Here we are, those final minutes before all our schedules change up and we have to start caring about getting up in the morning. Where did we put our keys? Are all the lunches packed? Oh, dear God, did we forget to buy all the school supplies? (Answer: yes, we did forget.) There's still time for books, isn't there? Oh, let's make the time. And here we go . . . 

It's the last week of the month, which means mass market paperback week, doesn't it? Ah, but this week is different. This is "Let's Sneak Our Fall Books Out Before Everyone Else's Fall Books" week. And who is jumping the queue? 

Oh, "James Patterson" is your answer? Cheeky. You're not wrong, but we all know that's sort of a gimme. And yes, Juror #3 (co-written by Nancy Allen) is indeed out in mass market paperback this week, but it's not quite the answer we were looking for. (What? It wasn't a rhetorical question.) Anyway, Juror #3—in case you missed it in the hardback, trade, and audio book versions—is 12 Angry Men meets To Kill a Mockingbird, but with more luridity and incendiary secrets. 

More to the question posed earlier, we were thinking of something like The Golden Wolf, the third volume in Linnea Hartsuyker's spirited Viking sibling saga. We've been enjoying these, and we're delighted that Hartsuyker has the ending in sight. We're ready to be swept away to ninth-century Norway and points farther north for the gloriously blood-soaked and prophetically doom-laden conclusion of this family drama. 

Meanwhile, Louise Penny's Chief Inspector Gamache is back in A Better Man. Gamache, as you may recall, suffered a bit of a professional setback in the last book, and A Better Man finds Gamache a bit humbled and a bit introspective as a violent spring flood brings a terrible crime to light. Will Gamache get his mojo back? Will the village of Three Pines recover from the tragedy that strikes the quaint village? A six-time Agatha Award winner, Penny knows how to keep a series from getting stale, and we think A Better Man is an excellent addition.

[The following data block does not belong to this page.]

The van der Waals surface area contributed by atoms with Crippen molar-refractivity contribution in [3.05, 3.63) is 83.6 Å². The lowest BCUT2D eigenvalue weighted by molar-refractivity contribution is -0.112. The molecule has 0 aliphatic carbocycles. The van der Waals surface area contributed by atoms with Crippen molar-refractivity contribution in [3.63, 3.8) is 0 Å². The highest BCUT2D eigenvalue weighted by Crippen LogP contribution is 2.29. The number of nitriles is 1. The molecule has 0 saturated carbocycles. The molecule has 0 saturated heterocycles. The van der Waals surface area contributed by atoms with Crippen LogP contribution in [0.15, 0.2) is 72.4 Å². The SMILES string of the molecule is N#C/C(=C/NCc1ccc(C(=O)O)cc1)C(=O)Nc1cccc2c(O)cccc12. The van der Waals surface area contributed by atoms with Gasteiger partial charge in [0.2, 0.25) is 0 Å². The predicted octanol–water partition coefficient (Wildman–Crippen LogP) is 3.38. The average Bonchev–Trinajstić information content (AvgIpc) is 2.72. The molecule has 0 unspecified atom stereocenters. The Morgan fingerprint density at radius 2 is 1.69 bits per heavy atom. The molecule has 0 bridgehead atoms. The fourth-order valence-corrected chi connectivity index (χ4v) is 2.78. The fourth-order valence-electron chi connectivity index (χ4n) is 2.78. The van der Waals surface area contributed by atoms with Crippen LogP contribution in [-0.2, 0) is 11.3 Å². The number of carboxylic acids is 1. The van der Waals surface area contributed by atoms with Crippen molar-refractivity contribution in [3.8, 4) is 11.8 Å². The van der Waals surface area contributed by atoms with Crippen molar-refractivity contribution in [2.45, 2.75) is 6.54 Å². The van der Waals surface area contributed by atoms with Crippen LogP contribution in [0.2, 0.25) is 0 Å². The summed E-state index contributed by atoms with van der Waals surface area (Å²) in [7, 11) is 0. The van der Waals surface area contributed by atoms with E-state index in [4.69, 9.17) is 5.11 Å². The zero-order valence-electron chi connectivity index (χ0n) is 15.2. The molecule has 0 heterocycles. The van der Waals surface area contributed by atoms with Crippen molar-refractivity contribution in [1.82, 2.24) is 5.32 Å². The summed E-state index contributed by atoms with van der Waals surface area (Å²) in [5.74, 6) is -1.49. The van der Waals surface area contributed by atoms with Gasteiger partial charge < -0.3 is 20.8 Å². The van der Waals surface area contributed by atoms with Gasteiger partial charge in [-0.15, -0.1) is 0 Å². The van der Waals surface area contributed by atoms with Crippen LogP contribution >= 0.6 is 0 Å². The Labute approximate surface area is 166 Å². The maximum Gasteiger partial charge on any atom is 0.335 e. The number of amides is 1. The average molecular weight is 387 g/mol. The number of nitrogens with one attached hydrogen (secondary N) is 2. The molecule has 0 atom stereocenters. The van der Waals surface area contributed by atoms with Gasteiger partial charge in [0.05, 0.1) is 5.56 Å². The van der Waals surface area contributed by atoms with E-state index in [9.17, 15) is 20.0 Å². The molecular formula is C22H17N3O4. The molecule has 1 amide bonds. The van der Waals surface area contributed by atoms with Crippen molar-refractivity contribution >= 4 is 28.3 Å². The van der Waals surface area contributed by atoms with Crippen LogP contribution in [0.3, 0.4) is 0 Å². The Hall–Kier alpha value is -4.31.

And speaking of long-running series, Depth of Winter, the 14th book in Craig Johnson's series is out in paperback this week (setting us up for the September release of Land of Wolves, the 15th book, of course). We have to admit our attention has wandered during the last few adventures of Absaroka County Sheriff Walt Longmire. Johnson has been taking the character in a direction that hasn't always been to our liking. The good news about Depth of Winter is that it seems to wrap up the narrative that has been working its way through the last few books. Land of Wolves seems like it might be a return to the mood and temperament of Hell is Empty, an earlier book in the series. Let's get caught up and ready for the fall! 

We read Hell is Empty for book club a few months ago, by the way. You've been keeping up on our book club, haven't you? We had some spirited discussions about Martine Fournier Watson's The Dream Peddler last week, and we'll be starting our eight-month long read-through of Stephen King's Gunslinger series next week (September 5th). We'll be reading This is How You Lose the Time War by Amal El-Mohtar and Max Gladstone later in the month. Stephen King's The Shining is our October read, and then we'll be doing Mick Herron's Slow Horses in November. We still have tickets available, but they are going fast. More details about book club can be found on the corresponding Facebook Event listing, so check those out and plan accordingly. 

And speaking of planning ahead, what have we got from the still-deceased William W. Johnstone this week? Oh, look, Too Soon to Die, a "Jensen Brand" novel that is titled like it's a James Bond movie. This one is about a family event—a wedding, in fact—that goes from "foot-stomping hoedown" to "gun-blazing showdown." Remember, dear readers, this is Johnstone Country, and the phrase "till death do us part" is not something you say lightly . . . 

And speaking of treading carefully, here is Jaron Lanier's Ten Arguments For Deleting Your Social Media Accounts Right Now. They're pretty good arguments, too. Even if you don't hit that big red DELETE button, Lanier's timely and persuasive volume might give you something to think about in regards to social media and the Internet, which might be just as valuable. Here's a hint, though: read more books. 

You're welcome. We're always available for that sort of advice. 

Meanwhile, Katherine Arden, who made us swoon with her Winternight Trilogy, has a new book in her spooky tales for young readers series. Dead Voices, the follow-up to last year's Small Spaces, sees Coco, Ollie, and Brian go on a ski trip to a brand-new ski resort that happens to be terribly haunted. Ghosts, weird dreams, and paranormal investigators complicate things, but Arden never loses sight of telling an exciting and richly rewarding story about friendship and facing your fears.